Monday, March 09, 2009

Average Quality

Is it worthwhile to have good janitors and administrative staff in universities? How about staff in dining halls (called "mess-boys")? My dad certainly thought so. He often told us how the dining hall staff in his university was top notch. As children, we thought it strange that someone would remember the quality of such things. Who cared about mess-boys when you had wonderful teachers?

At IIT Bombay, I faced some of the worst staff. While there were a few gems, like the kind lady who arranged transcripts, most of the clerical staff were rude and unhelpful. The sought to assert their power over students rather than help them in any meaningful way. Many of them saw students as an annoyance, and as temporary visitors in their bastion. The worst were the security guards, who thought that their position somehow gave them unlimited power. While the best interaction was remarkable, the average interaction was abysmal.

Such low-life staff really bring down the average quality of the place. While your best interactions might be pretty good, you also have to live through many terrible interactions. Interactions that you cannot avoid and whose frequency you cannot control.

When I began working, I was amazed at the quality of the best engineers. They seemed like super-humans: smart, fit, affable, polite, productive. I was discussing this with a person from my team. He mentioned that he had worked in plenty of places where the top 5% were very good indeed, but that this was no indicator of quality. According to him, what really set this place apart was the quality of the average engineer, which was much higher than his previous companies. You are lucky if you only get to interact with the best. Usually, you interact with all kinds, and then the average quality is a better indicator of how happy one would be in a company.

Recently I had a chance to witness a dramatic lowering of average quality. A friend of mine was grumbling about how she wasn't happy with the system administrators at her job. While her peers were very nice and smart, she dreaded interacting with two system administrators. In the past, she had no interaction with them but due to some hardware change, she was forced to deal with their antics. They wouldn't let her install emacs on a machine, for some utterly contrived reason. They wouldn't even install Python, even when it was essential for her to do her job! These two clowns are causing her so much misery, that it overshadows any sense of satisfaction or accomplishment due to her everyday work. This isn't in some backwater either, this is happening in the main office of a prominent Silicon Valley web company. If this company had been a little more selective in their system administrator hiring, she would have been a lot more productive. I've talked to some more people from this person's team, and her observations are shared by others. The consensus is that firing these two people would have a huge positive effect on the productivity of everyone in her team.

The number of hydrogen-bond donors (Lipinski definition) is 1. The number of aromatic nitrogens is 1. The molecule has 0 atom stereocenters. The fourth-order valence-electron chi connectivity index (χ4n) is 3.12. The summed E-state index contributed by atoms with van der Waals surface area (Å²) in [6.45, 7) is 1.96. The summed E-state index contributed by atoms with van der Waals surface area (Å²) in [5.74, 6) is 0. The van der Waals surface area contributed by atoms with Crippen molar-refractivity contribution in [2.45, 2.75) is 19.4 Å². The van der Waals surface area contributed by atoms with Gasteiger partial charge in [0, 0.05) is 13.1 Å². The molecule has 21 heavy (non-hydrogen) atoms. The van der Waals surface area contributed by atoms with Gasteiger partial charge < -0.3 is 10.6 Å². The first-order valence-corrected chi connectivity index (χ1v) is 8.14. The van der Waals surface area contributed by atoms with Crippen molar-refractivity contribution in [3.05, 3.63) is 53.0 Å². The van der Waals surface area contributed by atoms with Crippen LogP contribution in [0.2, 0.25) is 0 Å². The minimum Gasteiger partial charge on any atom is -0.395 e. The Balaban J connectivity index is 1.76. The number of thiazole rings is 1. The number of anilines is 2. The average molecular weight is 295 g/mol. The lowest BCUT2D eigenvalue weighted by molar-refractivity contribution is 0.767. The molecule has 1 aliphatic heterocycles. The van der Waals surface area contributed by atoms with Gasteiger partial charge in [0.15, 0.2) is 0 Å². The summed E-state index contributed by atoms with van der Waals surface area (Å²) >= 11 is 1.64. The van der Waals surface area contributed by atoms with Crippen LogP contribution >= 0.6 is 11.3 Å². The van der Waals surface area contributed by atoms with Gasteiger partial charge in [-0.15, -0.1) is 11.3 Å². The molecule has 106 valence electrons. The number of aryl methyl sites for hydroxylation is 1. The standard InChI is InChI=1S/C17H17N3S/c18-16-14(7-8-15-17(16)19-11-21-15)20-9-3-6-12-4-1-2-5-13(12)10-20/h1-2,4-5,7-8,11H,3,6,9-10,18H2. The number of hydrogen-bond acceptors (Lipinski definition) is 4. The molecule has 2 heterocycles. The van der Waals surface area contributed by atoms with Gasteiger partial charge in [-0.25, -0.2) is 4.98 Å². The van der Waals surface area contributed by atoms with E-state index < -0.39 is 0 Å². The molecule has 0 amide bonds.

So maybe my dad really had something when he spoke of the quality of the mess-boys. A collection of many good mess-boys make a great campus!